Let’s say a desktop has been used by several people. Because studies tell us that desktops can harbor as much as 400 times more bacteria than a toilet seat, to ensure any germs and bacteria on that desktop are not passed from one person to another, the surface must be cleaned first and then disinfected (based on studies conducted and reported by Charles Gerba, Ph.D., of the University of Arizona).

Cleaning first with an all-purpose cleaner or similar product removes soils. Following this by using a disinfectant kills up to 100% of any germs and bacteria on the surface.

There are two more things to remember about disinfectants. Not all disinfectants are designed to kill the same pathogens. The label will provide “kill claim” information as to what types of pathogens the disinfectant is designed to eliminate. If this is not known, then a janitorial distributor may suggest a “broad-range” disinfectant to address the disinfecting needs of a senior care location.

Next, administrators and cleaning professionals should know that once a disinfectant has been applied to a surface, it must dwell on the surface for a few minutes. The amount of time can vary from five to 10 minutes, but it is very important. This dwell time is necessary for the disinfectant to kill designated pathogens effectively.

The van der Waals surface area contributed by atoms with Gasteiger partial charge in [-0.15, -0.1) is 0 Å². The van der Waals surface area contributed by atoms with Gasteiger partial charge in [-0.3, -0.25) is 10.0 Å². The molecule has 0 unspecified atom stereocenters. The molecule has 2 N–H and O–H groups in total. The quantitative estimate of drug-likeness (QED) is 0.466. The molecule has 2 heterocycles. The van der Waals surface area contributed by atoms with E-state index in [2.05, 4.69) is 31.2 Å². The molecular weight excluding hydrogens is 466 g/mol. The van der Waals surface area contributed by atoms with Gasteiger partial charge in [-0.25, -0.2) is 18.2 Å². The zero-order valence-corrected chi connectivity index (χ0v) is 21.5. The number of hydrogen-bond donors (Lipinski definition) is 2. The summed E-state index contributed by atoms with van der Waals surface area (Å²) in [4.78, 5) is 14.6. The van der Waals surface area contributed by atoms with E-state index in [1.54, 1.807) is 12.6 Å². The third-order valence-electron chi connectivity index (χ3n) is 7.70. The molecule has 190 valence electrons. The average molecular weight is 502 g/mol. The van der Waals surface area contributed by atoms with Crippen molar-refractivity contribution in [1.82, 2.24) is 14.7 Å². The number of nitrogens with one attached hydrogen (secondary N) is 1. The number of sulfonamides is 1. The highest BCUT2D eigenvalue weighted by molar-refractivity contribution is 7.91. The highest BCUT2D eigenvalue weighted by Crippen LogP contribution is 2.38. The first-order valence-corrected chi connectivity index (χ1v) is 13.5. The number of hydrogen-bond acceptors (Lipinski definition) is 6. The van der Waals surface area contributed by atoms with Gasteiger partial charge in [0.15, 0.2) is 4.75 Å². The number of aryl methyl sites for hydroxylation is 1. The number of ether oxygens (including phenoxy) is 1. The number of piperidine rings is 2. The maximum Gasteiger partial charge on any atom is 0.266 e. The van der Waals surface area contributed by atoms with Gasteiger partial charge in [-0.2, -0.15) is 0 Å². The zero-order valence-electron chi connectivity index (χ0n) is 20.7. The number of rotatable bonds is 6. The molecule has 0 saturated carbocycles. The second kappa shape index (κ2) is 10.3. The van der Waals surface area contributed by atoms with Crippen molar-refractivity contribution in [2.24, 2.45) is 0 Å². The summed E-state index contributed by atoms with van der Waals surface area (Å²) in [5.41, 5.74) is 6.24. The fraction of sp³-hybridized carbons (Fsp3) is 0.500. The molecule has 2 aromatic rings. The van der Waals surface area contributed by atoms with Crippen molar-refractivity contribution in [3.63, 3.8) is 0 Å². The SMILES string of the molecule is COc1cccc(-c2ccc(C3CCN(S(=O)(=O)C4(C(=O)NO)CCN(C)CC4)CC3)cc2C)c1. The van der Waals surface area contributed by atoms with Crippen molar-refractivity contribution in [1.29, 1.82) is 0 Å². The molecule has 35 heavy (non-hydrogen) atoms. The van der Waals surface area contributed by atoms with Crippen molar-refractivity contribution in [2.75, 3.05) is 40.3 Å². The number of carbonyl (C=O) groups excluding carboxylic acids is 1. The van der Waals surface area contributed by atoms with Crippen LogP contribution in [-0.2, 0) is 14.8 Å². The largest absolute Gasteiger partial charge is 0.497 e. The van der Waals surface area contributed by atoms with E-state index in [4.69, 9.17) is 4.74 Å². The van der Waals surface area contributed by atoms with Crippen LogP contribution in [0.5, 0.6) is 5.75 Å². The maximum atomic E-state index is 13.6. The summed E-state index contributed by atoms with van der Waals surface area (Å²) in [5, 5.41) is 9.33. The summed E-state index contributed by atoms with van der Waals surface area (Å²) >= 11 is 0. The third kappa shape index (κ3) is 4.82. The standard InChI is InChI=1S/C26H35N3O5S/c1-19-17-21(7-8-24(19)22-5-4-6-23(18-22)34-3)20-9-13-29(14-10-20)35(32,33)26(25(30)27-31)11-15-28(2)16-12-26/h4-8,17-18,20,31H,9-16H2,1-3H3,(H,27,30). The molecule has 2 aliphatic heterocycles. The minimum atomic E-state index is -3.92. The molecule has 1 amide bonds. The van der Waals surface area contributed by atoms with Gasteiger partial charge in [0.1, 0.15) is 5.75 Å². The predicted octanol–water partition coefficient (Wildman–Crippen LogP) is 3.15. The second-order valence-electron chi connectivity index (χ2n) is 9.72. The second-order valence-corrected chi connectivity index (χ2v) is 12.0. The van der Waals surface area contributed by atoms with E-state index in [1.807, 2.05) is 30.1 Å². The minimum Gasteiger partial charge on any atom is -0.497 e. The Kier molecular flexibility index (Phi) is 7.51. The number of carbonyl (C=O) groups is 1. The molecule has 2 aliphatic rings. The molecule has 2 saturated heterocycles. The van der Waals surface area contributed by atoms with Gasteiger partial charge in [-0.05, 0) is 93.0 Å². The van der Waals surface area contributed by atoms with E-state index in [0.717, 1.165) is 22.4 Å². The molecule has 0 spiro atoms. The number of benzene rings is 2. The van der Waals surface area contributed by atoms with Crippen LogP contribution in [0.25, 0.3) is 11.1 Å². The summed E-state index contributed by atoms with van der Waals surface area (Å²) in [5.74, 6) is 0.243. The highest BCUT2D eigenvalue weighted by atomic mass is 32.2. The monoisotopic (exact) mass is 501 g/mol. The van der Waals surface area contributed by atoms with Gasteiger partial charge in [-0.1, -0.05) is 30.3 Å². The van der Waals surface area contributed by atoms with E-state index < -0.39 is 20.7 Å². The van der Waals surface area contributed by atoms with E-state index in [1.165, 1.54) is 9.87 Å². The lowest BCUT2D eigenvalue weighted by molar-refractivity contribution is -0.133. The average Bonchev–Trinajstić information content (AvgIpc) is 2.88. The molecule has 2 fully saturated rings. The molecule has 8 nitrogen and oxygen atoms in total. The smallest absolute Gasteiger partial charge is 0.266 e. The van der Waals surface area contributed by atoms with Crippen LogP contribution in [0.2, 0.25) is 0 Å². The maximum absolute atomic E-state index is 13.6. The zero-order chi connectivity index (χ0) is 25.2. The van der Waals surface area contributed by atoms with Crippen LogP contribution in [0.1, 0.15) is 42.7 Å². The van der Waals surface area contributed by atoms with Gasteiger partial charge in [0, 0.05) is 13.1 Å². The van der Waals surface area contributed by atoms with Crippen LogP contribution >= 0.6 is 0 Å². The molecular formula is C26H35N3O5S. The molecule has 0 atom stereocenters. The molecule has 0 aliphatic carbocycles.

Quat binding

Quat binding is a bit complicated — just the term sounds complicated — but I will make it as easy as possible to understand.

“Quats” refers to quaternary ammonium chloride, the active ingredient in most disinfectants. Quat binding occurs when the quats are absorbed into the wipes, cleaning cloths or mop heads used for cleaning.

And that’s not the only thing happening. Quats have positively charged ions, and cleaning cloths typically have negatively charged ions. This means the killing power of quats not only is being absorbed but pulled into the cleaning cloth.